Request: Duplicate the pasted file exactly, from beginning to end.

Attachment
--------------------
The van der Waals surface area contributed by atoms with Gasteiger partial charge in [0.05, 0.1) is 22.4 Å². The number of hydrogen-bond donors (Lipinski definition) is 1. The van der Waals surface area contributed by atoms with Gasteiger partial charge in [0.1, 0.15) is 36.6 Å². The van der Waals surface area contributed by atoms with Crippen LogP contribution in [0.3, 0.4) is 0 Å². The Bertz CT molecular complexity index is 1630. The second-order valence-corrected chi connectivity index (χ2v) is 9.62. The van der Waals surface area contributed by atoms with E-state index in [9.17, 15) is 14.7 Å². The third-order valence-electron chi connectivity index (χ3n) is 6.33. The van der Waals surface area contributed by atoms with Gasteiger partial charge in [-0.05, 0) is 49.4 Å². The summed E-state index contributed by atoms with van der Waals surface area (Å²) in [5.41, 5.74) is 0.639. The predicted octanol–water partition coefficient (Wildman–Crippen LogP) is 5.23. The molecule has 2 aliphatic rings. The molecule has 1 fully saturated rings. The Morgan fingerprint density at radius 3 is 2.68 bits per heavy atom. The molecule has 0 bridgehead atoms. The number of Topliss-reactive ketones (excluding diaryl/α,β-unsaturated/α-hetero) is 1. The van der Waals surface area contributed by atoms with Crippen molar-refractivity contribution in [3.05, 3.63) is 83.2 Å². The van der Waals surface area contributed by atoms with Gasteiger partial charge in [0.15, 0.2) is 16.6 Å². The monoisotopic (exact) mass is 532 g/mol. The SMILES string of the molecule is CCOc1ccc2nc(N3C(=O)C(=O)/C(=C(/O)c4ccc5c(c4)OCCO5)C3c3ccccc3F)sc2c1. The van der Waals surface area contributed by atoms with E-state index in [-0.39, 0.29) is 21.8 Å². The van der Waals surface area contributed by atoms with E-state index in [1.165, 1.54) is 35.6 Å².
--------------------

The van der Waals surface area contributed by atoms with Gasteiger partial charge in [0.05, 0.1) is 22.4 Å². The number of hydrogen-bond donors (Lipinski definition) is 1. The van der Waals surface area contributed by atoms with Gasteiger partial charge in [0.1, 0.15) is 36.6 Å². The van der Waals surface area contributed by atoms with Crippen LogP contribution in [0.3, 0.4) is 0 Å². The Bertz CT molecular complexity index is 1630. The second-order valence-corrected chi connectivity index (χ2v) is 9.62. The van der Waals surface area contributed by atoms with E-state index in [9.17, 15) is 14.7 Å². The third-order valence-electron chi connectivity index (χ3n) is 6.33. The van der Waals surface area contributed by atoms with Gasteiger partial charge in [-0.05, 0) is 49.4 Å². The summed E-state index contributed by atoms with van der Waals surface area (Å²) in [5.41, 5.74) is 0.639. The predicted octanol–water partition coefficient (Wildman–Crippen LogP) is 5.23. The molecule has 2 aliphatic rings. The molecule has 1 fully saturated rings. The Morgan fingerprint density at radius 3 is 2.68 bits per heavy atom. The molecule has 0 bridgehead atoms. The number of Topliss-reactive ketones (excluding diaryl/α,β-unsaturated/α-hetero) is 1. The van der Waals surface area contributed by atoms with Crippen molar-refractivity contribution in [3.05, 3.63) is 83.2 Å². The van der Waals surface area contributed by atoms with Gasteiger partial charge in [0.15, 0.2) is 16.6 Å². The monoisotopic (exact) mass is 532 g/mol. The SMILES string of the molecule is CCOc1ccc2nc(N3C(=O)C(=O)/C(=C(/O)c4ccc5c(c4)OCCO5)C3c3ccccc3F)sc2c1. The van der Waals surface area contributed by atoms with E-state index in [-0.39, 0.29) is 21.8 Å². The van der Waals surface area contributed by atoms with E-state index in [1.165, 1.54) is 35.6 Å².